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Legalization to produce and use marijuana for leisure purposes could be one step closer to becoming real in Illinois.
A Democratic state lawmaker, Rep. Carol Ammons of Urbana, filed a bill, January 25th to legalize recreational marijuana in Illinois. This bill seems to go further than other legislators prefer, so it is unlikely it will pass as presented, but it has sparked an official debate, years in the making, over complex legislative points that need to be addressed.
On one hand, legalized recreational marijuana would create an industry, insuring a tax money income throughout the state, funds that could be put towards significant community projects. On the other hand, there is a risk in creating a law that doesn’t take into account possible downsides, and provide appropriate measures to insure public interest is served.
According to a November 2018 report by the Illinois Economic Policy Institute, if the state were to legalize recreational cannabis use, Illinois would see over 23,000 newly created jobs, generate more than $500 million in tax revenues, and the state’s economy would receive a $1 billion boost annually.
Furthermore, the report claims this measure would allow the state to invest more in K-12 public schools, infrastructure, and pension payments, as well as college assistance programs and drug treatment and prevention programs.
An analysis from the Illinois Economic Policy Institute and the Project for Middle Class Renewal at the University of Illinois revealed that fully legalizing cannabis would bring in 24,000 jobs, more than $500 million in tax revenue and infuse about $1 billion into the overall state economy by 2020.
Another benefit, the study found, is a possible reduction in law enforcement costs: to the tune of about $18 million per year.
“Assuming similar usage and taxation rates as Colorado, we’d expect marijuana legalization to have more than twice the financial impact in Illinois because of our state’s comparatively larger size,” study co-author Frank Manzo IV said in a press release. “At a practical level, this means tens of thousands of new jobs and hundreds of millions of dollars in new tax revenues that can be invested in vital infrastructure, education, and public safety programs that have been most impacted by recent budget pressures in Springfield.”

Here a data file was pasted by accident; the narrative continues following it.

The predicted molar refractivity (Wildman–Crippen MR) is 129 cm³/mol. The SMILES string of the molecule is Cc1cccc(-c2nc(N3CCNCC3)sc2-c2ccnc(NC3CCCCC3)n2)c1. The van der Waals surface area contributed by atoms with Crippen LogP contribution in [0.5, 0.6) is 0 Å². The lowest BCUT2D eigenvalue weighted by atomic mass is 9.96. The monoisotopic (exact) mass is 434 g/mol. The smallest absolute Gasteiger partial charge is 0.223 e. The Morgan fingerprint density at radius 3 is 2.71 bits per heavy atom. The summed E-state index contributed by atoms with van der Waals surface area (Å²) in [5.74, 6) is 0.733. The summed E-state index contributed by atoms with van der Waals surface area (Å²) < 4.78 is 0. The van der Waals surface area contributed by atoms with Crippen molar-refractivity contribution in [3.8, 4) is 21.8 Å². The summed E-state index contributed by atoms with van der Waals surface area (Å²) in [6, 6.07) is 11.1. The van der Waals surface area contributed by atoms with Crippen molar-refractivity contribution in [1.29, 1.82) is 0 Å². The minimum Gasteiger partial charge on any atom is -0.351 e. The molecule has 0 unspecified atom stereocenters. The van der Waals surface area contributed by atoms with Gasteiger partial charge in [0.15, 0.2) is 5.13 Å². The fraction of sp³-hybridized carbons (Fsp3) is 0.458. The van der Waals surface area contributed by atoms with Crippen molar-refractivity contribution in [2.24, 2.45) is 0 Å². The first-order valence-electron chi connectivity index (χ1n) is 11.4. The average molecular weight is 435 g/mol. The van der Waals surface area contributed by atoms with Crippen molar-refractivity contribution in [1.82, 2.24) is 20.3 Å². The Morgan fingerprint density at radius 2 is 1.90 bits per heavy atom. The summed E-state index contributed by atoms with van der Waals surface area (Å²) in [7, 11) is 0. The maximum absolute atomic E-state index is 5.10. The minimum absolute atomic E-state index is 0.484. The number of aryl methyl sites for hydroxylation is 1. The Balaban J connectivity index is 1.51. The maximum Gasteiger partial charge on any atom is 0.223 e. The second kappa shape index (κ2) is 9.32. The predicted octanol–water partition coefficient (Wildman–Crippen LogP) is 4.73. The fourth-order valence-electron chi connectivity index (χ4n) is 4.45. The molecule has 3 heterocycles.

Illinois Gov. J.B. Pritzker affirmed in his inaugural speech that he plans to keep his campaign promise to legalize marijuana.
“In the interests of keeping the public safe from harm, expanding true justice in our criminal justice system, and advancing economic inclusion, I will work with the legislature to legalize, tax and regulate the sale of recreational cannabis in Illinois,” Pritzker said, immediately after taking the oath of office.
It is, however, not entirely up to him, but up to the state legislature to legalize adult cannabis use.
The District of Columbia and 10 other states – Alaska, California, Colorado, Maine, Massachusetts, Michigan, Nevada, Oregon, Vermont and Washington – have until now adopted the most permissive and expansive laws legalizing marijuana for recreational use. Michigan voters recently approved a ballot measure allowing adults aged 21 and over to buy and have possession of recreational-use marijuana. Earlier in 2018, Vermont became the first state to legalize marijuana for recreational use through the legislative process. Vermont’s law allows for adults age 21 and over to grow and possess small amounts of cannabis. However, it does not permit the sale of nonmedical cannabis.
The effort to legalize marijuana in Illinois is not without support from at least some members of the state legislature.
State Sen. Heather Steans, D-Chicago, and state Rep. Kelly Cassidy, D-Chicago, are sponsors of a proposed plan, unveiled in 2017, that would allow anyone 21 or older to use cannabis legally.
Even though it is unlikely to pass, lawmakers are expected to act on a more restrictive proposal that’s been in the works for more than a year.
This first bill to legalize marijuana in Illinois would allow for licensed businesses to grow and sell marijuana, to provide on-site ‘smoke’ and ‘swallow’ spots, and allow residents to grow up to 24 plants at home.
Not only governor J.B. Pritzker, but also House Speaker Michael Madigan has expressed his support for legalization, but, as stated, it is likely this bill won’t pass. Still, it will probably speed things along, in terms of putting the matter among priorities for State representatives.
Some Illinois residents support legalizing recreational marijuana. The Paul Simon Public Policy Institute at Southern Illinois University conducted a poll, a few years ago, and its findings were in favor of the subject. About 66 percent of people polled said they supported the recreational use of cannabis, about 30 percent opposed it.
In November 2018, nearly 90 percent of Chicago voters said they would support revenue from marijuana sales being used to fund schools. This hints that, for some people, regulating what will be done with marijuana taxes is as important as the legalizing itself.
Deputy director of the Illinois Justice Project, Sharone Mitchell, sees legalization as an opportunity to achieve some equity for communities of color that have been negatively affected by drug policies.
The IJP and other organizations are working closely with Steans and Cassidy on the measure presented in 2017.
“What we’re looking at doing is ensuring that individuals who have been caught up in the system through poor drug policy are able to have their records expunged,” Mitchell said. “That it does not hold them back from housing, education and work.”
For now, possession of up to 10 grams of cannabis has not criminalized since 2016, and medical cannabis is legal for some uses in Illinois.